My heart goes out to Brittany Maynard and her young family, and to the myriad patients I have encountered over the years in my medical practices whose travail is great and suffering unknowable. Like Job, some may even long for death and be tempted to end it all (Job 2:9; 3). There is no sin in wishing for a release from pain and sorrow. That’s precisely why Christians uphold the virtue of compassion—the suffering alongside or with someone—as one of the hallmarks of loving our neighbor. Brittany was not defined by her suffering; her life was not made worthless or worthwhile by her health alone. (I understand that her perception of her life’s worth may be such that she didn’t feel that living in that state would be meaningful, but that is a different discussion.) Instead of making it easier for her to end her own life, society’s efforts (and the efforts of all Christians everywhere) should be focused on making her life (however long or short it may be) better. The transition from life to death should be eased through the love and care of family members, well-trained medical practitioners, and legislation that makes hospice and palliative care financially feasible, not abruptly terminated with a lethal prescription. The embrace of PAS and euthanasia by society and by the profession of medicine indicates that both have lost their way, and that the embrace of these practices by Christians signals a failure of the educational and pastoral care ministries of the church.
In addition to these concerns, it can be argued that PAS is dangerous to the community at large, as it lacks safeguards against abuse. Notification of a patient’s next of kin or power of attorney regarding such a critical decision is optional in the D.C. bill, effectively removing the counsel of trusted family and friends. PAS places the most vulnerable—the elderly and the disabled—at risk of coercion. Most terminally ill patients are too sick and weary to assert their rights, and they are dreadfully worried about becoming an emotional or financial burden on their loved ones. The “right to die” can become the “duty to die.” There are no accepted standards of practice, board certifications, or external oversight that govern this procedure. The physician (and, in some instances, the insurance carrier) can exercise considerable influence over the patient to advise whatever course of action he or she feels is best. This is not to say that the critical, hospice, or palliative care industries are above reproach—abuse and neglect are legitimate concerns.
The remedy, then, is to reform and improve these programs (and to reexamine the value we as a society place on human life), not to make physicians complicit in suicide pacts. Physicians are to be healers and counselors, not mediators of death. Even if these concerns were to be met—if there were greater regulation overseeing PAS procedures, or reforms to healthcare that made hospice or palliative care more financially feasible—they wouldn’t address the false premise that human beings are self-creating creatures with an absolute right to decide when to end their own lives. Physician and ethicist Edmund Pellegrino writes,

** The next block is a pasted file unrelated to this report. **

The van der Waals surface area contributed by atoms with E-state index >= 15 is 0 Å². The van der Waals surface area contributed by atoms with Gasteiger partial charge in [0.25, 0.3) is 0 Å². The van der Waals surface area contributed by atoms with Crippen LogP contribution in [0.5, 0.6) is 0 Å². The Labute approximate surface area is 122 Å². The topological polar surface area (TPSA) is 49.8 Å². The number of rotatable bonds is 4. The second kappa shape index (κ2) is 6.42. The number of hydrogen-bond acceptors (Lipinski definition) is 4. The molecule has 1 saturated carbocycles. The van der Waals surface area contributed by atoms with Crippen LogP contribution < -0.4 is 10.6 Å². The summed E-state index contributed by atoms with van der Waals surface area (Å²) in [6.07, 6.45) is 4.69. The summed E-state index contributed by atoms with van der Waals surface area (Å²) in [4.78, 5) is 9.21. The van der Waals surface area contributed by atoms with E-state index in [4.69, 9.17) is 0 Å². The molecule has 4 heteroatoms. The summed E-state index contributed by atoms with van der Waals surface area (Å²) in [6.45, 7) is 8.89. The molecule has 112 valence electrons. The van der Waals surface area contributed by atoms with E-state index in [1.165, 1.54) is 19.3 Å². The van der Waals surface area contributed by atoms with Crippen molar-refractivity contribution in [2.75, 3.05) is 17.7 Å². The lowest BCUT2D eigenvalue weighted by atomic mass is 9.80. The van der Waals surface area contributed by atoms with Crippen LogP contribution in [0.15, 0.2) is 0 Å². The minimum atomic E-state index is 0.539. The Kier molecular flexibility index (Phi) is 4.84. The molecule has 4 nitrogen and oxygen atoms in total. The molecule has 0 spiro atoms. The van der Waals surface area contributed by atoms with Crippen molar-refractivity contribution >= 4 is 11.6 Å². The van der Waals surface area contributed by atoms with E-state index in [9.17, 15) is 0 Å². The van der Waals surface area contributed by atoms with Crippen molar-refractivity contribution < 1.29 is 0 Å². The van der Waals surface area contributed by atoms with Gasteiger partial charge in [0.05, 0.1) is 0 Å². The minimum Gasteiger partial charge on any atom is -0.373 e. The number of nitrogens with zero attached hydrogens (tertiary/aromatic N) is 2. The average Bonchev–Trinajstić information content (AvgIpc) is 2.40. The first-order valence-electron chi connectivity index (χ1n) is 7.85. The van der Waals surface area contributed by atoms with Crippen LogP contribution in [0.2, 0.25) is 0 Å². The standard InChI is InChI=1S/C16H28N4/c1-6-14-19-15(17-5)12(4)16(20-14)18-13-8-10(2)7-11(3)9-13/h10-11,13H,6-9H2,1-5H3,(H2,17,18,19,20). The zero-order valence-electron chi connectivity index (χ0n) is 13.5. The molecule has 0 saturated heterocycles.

In ethics generally and medical ethics in particular, autonomy, freedom, and the supremacy of private judgment have become moral absolutes. On this view, human freedom extends to absolute mastery over one’s life, a mastery which extends to being killed or assisted in suicide so long as these are voluntary acts…. For the Christian, this is a distorted sense of freedom that denies life as a gift of God over which we have been given stewardship as with other good things.
Humanity is created in the image of God as the pinnacle of creation (Gen. 1:27) and declared as such to be good. Life is sacred. Death from the beginning was an aberrancy, the curse that Adam incurred for his autonomy-driven sin of disobedience. All proscription of the taking of innocent human life, beginning in Genesis 9:6 and codified in the sixth commandment, is predicated upon the sacredness of human life. In contrast to the mantra of “My life, my death, my choice!” Paul admonishes, “Or do you not know that your body is a temple of the Holy Spirit within you, whom you have from God? You are not your own, for you are bought with a price. So glorify God in your body” (1 Cor. 19–20).
To assent to PAS is to reject the clear teaching of Holy Scripture and to reduce to mere sentiment the emotion of compassion, rather than to uphold the love and self-sacrifice required by true compassion. Jesus Christ, in his loving and sacrificial compassion, came alongside humankind—all of whom are afflicted with a terminal condition and death sentence—not to affirm or dignify death, but to defeat it and restore true and everlasting life to all who are in him. Death is the last enemy (1 Cor. 15:29). The debate over PAS is deeply emotional on both sides, and is in many cases driven by painful experience and awful fear of the future. Christian physicians are to come alongside those who are in such distress and use their education, expertise, and wisdom to alleviate this suffering. Christian stewardship is a stewardship of life. The way of the cross is to suffer alongside of those who suffer; to mitigate the effects of the curse, not help them deliver themselves up to it. Christ holds the keys to death and Hades in his hands, and we can comfort our brothers and sisters who succumb to the enemy’s assault with the certainty of their resurrection, so that even “as we go down to the dust, yet even at the grave we make our song: Alleluia, alleluia, alleluia.”
Allen H. Roberts II (MD, MDiv) is professor of clinical medicine and chair of the Ethics Committee at Georgetown University Medical Center, where he practices Critical Care Medicine.